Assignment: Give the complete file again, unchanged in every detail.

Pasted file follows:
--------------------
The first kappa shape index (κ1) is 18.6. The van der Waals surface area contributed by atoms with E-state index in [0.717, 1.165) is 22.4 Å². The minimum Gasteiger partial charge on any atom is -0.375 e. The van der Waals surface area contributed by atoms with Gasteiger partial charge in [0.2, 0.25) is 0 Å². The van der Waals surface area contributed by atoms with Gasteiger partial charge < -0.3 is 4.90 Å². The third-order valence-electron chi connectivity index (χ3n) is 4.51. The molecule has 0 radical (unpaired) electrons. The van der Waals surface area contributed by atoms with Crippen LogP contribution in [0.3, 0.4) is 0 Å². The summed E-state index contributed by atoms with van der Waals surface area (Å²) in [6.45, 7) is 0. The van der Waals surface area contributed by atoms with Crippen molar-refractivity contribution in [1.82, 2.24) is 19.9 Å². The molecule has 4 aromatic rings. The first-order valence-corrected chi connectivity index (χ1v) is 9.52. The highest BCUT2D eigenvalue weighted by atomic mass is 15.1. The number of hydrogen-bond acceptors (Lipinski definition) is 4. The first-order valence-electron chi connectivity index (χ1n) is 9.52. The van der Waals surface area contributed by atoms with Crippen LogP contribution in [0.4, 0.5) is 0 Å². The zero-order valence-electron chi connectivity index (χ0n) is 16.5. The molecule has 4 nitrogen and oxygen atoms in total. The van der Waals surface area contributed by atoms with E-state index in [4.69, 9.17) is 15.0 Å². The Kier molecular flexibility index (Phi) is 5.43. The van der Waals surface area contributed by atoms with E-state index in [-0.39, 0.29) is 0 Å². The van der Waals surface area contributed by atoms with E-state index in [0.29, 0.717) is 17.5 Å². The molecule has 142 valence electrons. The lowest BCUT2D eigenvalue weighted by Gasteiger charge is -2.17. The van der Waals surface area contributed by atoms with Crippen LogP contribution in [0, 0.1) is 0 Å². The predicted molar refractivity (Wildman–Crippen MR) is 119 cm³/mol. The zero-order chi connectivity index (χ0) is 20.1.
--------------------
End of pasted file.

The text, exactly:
The first kappa shape index (κ1) is 18.6. The van der Waals surface area contributed by atoms with E-state index in [0.717, 1.165) is 22.4 Å². The minimum Gasteiger partial charge on any atom is -0.375 e. The van der Waals surface area contributed by atoms with Gasteiger partial charge in [0.2, 0.25) is 0 Å². The van der Waals surface area contributed by atoms with Gasteiger partial charge < -0.3 is 4.90 Å². The third-order valence-electron chi connectivity index (χ3n) is 4.51. The molecule has 0 radical (unpaired) electrons. The van der Waals surface area contributed by atoms with Crippen LogP contribution in [0.3, 0.4) is 0 Å². The summed E-state index contributed by atoms with van der Waals surface area (Å²) in [6.45, 7) is 0. The van der Waals surface area contributed by atoms with Crippen molar-refractivity contribution in [1.82, 2.24) is 19.9 Å². The molecule has 4 aromatic rings. The first-order valence-corrected chi connectivity index (χ1v) is 9.52. The highest BCUT2D eigenvalue weighted by atomic mass is 15.1. The number of hydrogen-bond acceptors (Lipinski definition) is 4. The first-order valence-electron chi connectivity index (χ1n) is 9.52. The van der Waals surface area contributed by atoms with Crippen LogP contribution in [0.4, 0.5) is 0 Å². The zero-order valence-electron chi connectivity index (χ0n) is 16.5. The molecule has 4 nitrogen and oxygen atoms in total. The van der Waals surface area contributed by atoms with E-state index in [4.69, 9.17) is 15.0 Å². The Kier molecular flexibility index (Phi) is 5.43. The van der Waals surface area contributed by atoms with E-state index in [-0.39, 0.29) is 0 Å². The van der Waals surface area contributed by atoms with E-state index in [0.29, 0.717) is 17.5 Å². The molecule has 142 valence electrons. The lowest BCUT2D eigenvalue weighted by Gasteiger charge is -2.17. The van der Waals surface area contributed by atoms with Crippen LogP contribution in [0, 0.1) is 0 Å². The predicted molar refractivity (Wildman–Crippen MR) is 119 cm³/mol. The zero-order chi connectivity index (χ0) is 20.1.